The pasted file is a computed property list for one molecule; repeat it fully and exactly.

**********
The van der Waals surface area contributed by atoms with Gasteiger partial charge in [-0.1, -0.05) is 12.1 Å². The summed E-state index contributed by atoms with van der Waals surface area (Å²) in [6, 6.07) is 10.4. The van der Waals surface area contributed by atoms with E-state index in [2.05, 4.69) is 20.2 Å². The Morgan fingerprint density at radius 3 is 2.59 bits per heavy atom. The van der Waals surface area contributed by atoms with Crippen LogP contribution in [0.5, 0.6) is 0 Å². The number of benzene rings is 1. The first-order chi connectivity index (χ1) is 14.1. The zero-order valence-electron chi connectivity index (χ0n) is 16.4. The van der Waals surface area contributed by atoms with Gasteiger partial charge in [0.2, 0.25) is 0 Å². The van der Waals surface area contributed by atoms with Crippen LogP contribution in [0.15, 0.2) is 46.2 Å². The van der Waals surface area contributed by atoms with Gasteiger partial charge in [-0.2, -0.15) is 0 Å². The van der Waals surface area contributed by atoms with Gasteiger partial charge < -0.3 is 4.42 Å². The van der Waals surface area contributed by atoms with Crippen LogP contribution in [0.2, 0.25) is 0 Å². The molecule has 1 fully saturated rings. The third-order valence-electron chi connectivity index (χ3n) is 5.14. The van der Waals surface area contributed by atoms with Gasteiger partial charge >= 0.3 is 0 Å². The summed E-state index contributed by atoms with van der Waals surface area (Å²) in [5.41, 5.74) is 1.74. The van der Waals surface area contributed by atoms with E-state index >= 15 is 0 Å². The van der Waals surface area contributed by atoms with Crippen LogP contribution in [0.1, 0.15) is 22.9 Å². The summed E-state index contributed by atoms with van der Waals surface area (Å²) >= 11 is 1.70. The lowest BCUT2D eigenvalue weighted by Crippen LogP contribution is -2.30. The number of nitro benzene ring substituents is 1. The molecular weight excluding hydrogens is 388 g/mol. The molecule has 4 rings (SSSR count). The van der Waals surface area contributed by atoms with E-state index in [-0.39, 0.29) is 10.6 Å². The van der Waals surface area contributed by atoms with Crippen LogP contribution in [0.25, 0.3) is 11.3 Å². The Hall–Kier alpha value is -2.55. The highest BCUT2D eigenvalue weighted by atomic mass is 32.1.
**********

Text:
The van der Waals surface area contributed by atoms with Gasteiger partial charge in [-0.1, -0.05) is 12.1 Å². The summed E-state index contributed by atoms with van der Waals surface area (Å²) in [6, 6.07) is 10.4. The van der Waals surface area contributed by atoms with E-state index in [2.05, 4.69) is 20.2 Å². The Morgan fingerprint density at radius 3 is 2.59 bits per heavy atom. The van der Waals surface area contributed by atoms with Crippen LogP contribution in [0.5, 0.6) is 0 Å². The number of benzene rings is 1. The first-order chi connectivity index (χ1) is 14.1. The zero-order valence-electron chi connectivity index (χ0n) is 16.4. The van der Waals surface area contributed by atoms with Gasteiger partial charge in [0.2, 0.25) is 0 Å². The van der Waals surface area contributed by atoms with Crippen LogP contribution in [0.15, 0.2) is 46.2 Å². The van der Waals surface area contributed by atoms with Gasteiger partial charge in [-0.2, -0.15) is 0 Å². The van der Waals surface area contributed by atoms with Gasteiger partial charge < -0.3 is 4.42 Å². The van der Waals surface area contributed by atoms with Crippen LogP contribution in [0.2, 0.25) is 0 Å². The molecule has 1 fully saturated rings. The third-order valence-electron chi connectivity index (χ3n) is 5.14. The van der Waals surface area contributed by atoms with Gasteiger partial charge >= 0.3 is 0 Å². The summed E-state index contributed by atoms with van der Waals surface area (Å²) in [5.41, 5.74) is 1.74. The van der Waals surface area contributed by atoms with E-state index >= 15 is 0 Å². The van der Waals surface area contributed by atoms with Crippen LogP contribution in [0.1, 0.15) is 22.9 Å². The summed E-state index contributed by atoms with van der Waals surface area (Å²) >= 11 is 1.70. The lowest BCUT2D eigenvalue weighted by Crippen LogP contribution is -2.30. The number of nitro benzene ring substituents is 1. The molecular weight excluding hydrogens is 388 g/mol. The molecule has 4 rings (SSSR count). The van der Waals surface area contributed by atoms with E-state index in [-0.39, 0.29) is 10.6 Å². The van der Waals surface area contributed by atoms with Crippen LogP contribution in [0.25, 0.3) is 11.3 Å². The Hall–Kier alpha value is -2.55. The highest BCUT2D eigenvalue weighted by atomic mass is 32.1.